From our blog posts earlier this year, you may have already gathered that we have A LOT going on at our Community Farm in Alexander, NC. Last week, we added one more aspect to this multifaceted project site — beekeeping. Farm intern Yael Girard came across a disturbed wild honeybee swarm while out scouting the planned route of our interpretive trail. Luckily, Yael had the experience and equipment to act quickly to save the colony. Here is her account of the day:
“Lost in the reverie of walking through the wooded property at the SAHC Community Farm, I may not have noticed the swarm had I not walked directly into it. I came into a clearing and found myself in the eye of a bee hurricane. The recently disturbed queen had not yet found a place to land, and the other bees were chaotically following her around the open space.
Queen bees are not the best flyers, being quite a bit larger than the workers and drones, and will usually try to limit their time in the air. Since she is the very life force of the hive, the rest of the bees will rush to protect her. When she landed, I watched the other bees surround her to form an undulating pendulum on a nearby tree branch. Once this buzzing blob had been established, the bees were fairly docile and hesitant to move. With their home destroyed, they sent out a few scouts to find a new location, but this can take some time. On a temperate day in late September with nights that fall into the fifties, and with no established hive and no honey stores, they didn’t have much of a chance at survival.
Since I had some experience with keeping an apiary, I decided we might be able to save the colony if we put them into a man-made hive. This can be a challenging process because you are dealing with thousands of individual creatures that act as a unit. The goal is to move the group as a whole without the queen flying away; once the queen goes, the whole swarm goes.
When handling my hive at home I rarely wear the standard bee keeping equipment, but given the fact that I was not familiar with the behavior of this hive, I suited up. This consists of long sleeves, long pants, a netted helmet, and gloves. If you swat at the bees or crush them inadvertently, it can set off a chain reaction of territorial aggression — This is bad for you and for the bees. You may end up with numerous stings and each bee that stings you will die, since its stinger will usually be left behind along with some of its organs. When handling bees, it is important to stay calm and move slowly and deliberately to minimize the stress to the group.
In preparation, I set an open Tupperware tote under the hanging swarm, to serve as an in-between receptacle for transporting them to the hive box. I gently grabbed the branch, snipped it, and lowered the whole thing into the bin. Then I put the lid on as quickly as possible and duct-taped it shut to avoid any intrepid bees from making a getaway and/or stinging me while I carried the bin up to the new home site.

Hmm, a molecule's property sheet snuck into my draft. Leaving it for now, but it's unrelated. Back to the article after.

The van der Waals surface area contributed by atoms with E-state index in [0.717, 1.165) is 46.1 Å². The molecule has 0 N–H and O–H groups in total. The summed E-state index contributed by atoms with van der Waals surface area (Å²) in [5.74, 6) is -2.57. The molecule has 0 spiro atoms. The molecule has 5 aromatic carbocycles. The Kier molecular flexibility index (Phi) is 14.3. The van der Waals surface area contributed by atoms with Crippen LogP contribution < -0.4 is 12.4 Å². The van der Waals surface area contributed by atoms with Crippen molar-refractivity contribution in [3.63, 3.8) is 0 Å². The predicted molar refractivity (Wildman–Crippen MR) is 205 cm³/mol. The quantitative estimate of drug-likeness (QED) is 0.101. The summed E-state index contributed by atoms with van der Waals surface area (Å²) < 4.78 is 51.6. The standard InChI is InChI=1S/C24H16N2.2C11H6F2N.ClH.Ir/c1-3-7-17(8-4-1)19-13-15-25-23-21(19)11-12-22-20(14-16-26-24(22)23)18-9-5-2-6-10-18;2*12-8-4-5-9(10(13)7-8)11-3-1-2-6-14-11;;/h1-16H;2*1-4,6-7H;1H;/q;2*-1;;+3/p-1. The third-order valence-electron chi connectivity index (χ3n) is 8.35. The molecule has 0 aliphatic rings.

We set up the new hive on the edge of a beautiful hayfield with picturesque sunsets, a nice breeze, and access to lots of forage. Having a clear flight path and plenty of nearby flowers and water will give the bees a much better chance of survival. Unfortunately, after being jostled and jumbled a quarter mile, the swarm was not in the happiest mood. So, when I opened the box, the queen made a run for the nearest tree. After they recreated the blob formation, I was able to cut the branch and then introduce them into their new home. As an added enticement, I dripped some honey from my hive onto the frames. Despite some confused flying around, the majority seemed to get the idea and pile into the hive. The best part is that no one was stung in the process.
This is a difficult time of the year for a colony to be without a home. Usually the bees would have built up honey stores throughout the summer and would be have no trouble surviving a winter without foraging. However, our bees have lost all their hard work in the move and, therefore, we will need to assist them through the winter. I have taken several frames from my hive that are mostly full of honey and several where the comb is drawn out to get them started. In addition, we will cook a syrup of 2 parts sugar to 1 part water and feed them until spring. With a little luck, we might be able to sustain them until the flowers start blooming again and they can survive on their own. It is exciting to think that someday there may be SAHC Community Farm Honey from this wild hive.”